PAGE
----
Suchet, Court, Donmar & NT Win Critics’ AwardsDate: 25 January 2011
Veteran stage and screen actor David Suchet was the sole winner from the commercial sector at the Critics’ Circle Theatre Awards, which were presented today (25 January 2011) at an informal ceremony at the Prince of Wales Theatre’s Delfont Room. Suchet was awarded the Best Actor gong for his performance alongside Zoe Wanamaker in Howard Davies' West End revival of Arthur Miller classic All My Sons.
In the Best Actress category, the critics’ prize went to Jenny Jules for her performance in Ruined at the Almeida, with the rest of the winners’ board also dominated by the subsidised sector.
There were two wins apiece for the Royal Court, the Donmar Warehouse and the National Theatre while the Royal Shakespeare Company’s adaptation of Roald Dahl's Matilda, which plays the Courtyard Theatre in Stratford-upon-Avon until 31 January 2011, was crowned Best Musical.
The Best Director prize was this year jointly awarded to Michael Grandage for the Donmar's current production of King Lear and Thea Sharrock for her revival of Terence Rattigan’s After the Dance at the NT Lyttelton.
Also for King Lear at the Donmar, Derek Jacobi was awarded the John and Wendy Trewin Award for Best Shakespearean Performance for his portrayal of the title role. And for The White Guard at the National, Bunny Christie took home the Best Designer prize. Christie and Sharrock are the first individual women to ever win the critics’ gongs for designer and director, respectively.
Building on their wins at the Evening Standard Awards in November, Bruce Norris' Clybourne Park, which opens at the West End’s Wyndham's on 8 February 2011 (previews from 28 January) following its run last year at the Royal Court, is awarded the gong for Best New Play, while the Court's latest teenage discovery, Anya Reiss, collects Most Promising Playwright for her debut Spur of the Moment, which premiered at the Court Upstairs.
Reiss is the fourth successive Royal Court playwright to win the prize, following Alia Bano (for Shades) in 2009, 2008's Alexi Kaye Campbell (The Pride) and Polly Stenham (That Face in 2007.
The 2011 critics’ prize for Most Promising Newcomer sees Daniel Kaluuya recognised for his role in the Royal Court's premiere of Roy Williams’ Sucker Punch. Kaluuya also consolidates his success at the Evening Standard Awards, where he was the recipient of a specially created “Shooting Star” accolade.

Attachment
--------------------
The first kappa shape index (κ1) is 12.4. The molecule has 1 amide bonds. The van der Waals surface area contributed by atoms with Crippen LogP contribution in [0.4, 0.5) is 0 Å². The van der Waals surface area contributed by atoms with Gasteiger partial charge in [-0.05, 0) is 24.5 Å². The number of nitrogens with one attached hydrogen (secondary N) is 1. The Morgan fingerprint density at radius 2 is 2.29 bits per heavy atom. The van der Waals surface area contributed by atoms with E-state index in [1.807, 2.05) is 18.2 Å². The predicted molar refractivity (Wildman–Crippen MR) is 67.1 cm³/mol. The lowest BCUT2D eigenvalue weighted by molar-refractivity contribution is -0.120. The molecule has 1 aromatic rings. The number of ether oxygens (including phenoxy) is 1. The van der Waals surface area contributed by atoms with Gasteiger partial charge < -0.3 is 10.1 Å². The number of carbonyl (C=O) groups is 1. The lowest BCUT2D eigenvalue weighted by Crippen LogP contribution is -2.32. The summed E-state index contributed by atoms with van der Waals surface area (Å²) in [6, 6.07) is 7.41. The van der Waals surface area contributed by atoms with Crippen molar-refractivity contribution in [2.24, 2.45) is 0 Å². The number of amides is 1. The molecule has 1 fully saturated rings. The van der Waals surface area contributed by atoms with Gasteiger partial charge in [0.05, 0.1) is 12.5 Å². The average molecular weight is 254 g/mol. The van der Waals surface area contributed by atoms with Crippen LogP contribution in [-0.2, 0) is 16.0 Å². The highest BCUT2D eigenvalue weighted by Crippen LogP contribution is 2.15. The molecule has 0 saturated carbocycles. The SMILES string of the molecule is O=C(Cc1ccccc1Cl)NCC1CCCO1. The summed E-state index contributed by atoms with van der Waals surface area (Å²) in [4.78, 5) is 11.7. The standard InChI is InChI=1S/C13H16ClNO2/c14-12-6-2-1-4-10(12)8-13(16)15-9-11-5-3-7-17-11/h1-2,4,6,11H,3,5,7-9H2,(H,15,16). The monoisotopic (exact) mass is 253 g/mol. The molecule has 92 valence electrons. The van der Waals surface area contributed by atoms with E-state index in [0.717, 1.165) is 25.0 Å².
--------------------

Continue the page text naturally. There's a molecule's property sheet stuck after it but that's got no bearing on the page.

NOTE: Whatsonstage.com is tweeting live from today’s event - FOLLOW US ON TWITTER. In addition, photos and further reporting from the Critics’ Circle and the South Bank Awards, which are also held today, will be posted shortly. Check back for updates…
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Many of today’s winners are also in the running for the 2011 Whatsonstage.com Awards, the only major theatre prize-giving decided by the public, for which online voting continues until midnight on Monday 31 January 2011, with winners’ trophies presented on Sunday 20 February 2011 at the Whatsonstage.com Awards Concert, also held at the Prince of Wales Theatre (although in the 1,100-seat auditorium). The awards season culminates with the Laurence Olivier Awards, which are announced this year on Sunday 13 March 2011 at the Theatre Royal Drury Lane.
Whatsonstage.com Awards Concert tickets, which range from £25-£47.50, are now on sale and can be booked by phone on 0844 482 5133 or online at www.whatsonstage.com/concert.
The full list of winners for the Critics’ Circle Theatre Awards 2010 are as follows:
BEST NEW PLAY
The Peter Hepple Award for BEST MUSICAL
The John and Wendy Trewin Award for BEST SHAKESPEAREAN PERFORMANCE
BEST DIRECTOR awarded jointly to
Thea Sharrock for After The Dance - NT Lyttelton
MOST PROMISING PLAYWRIGHT
The Jack Tinker Award for MOST PROMISING NEWCOMER
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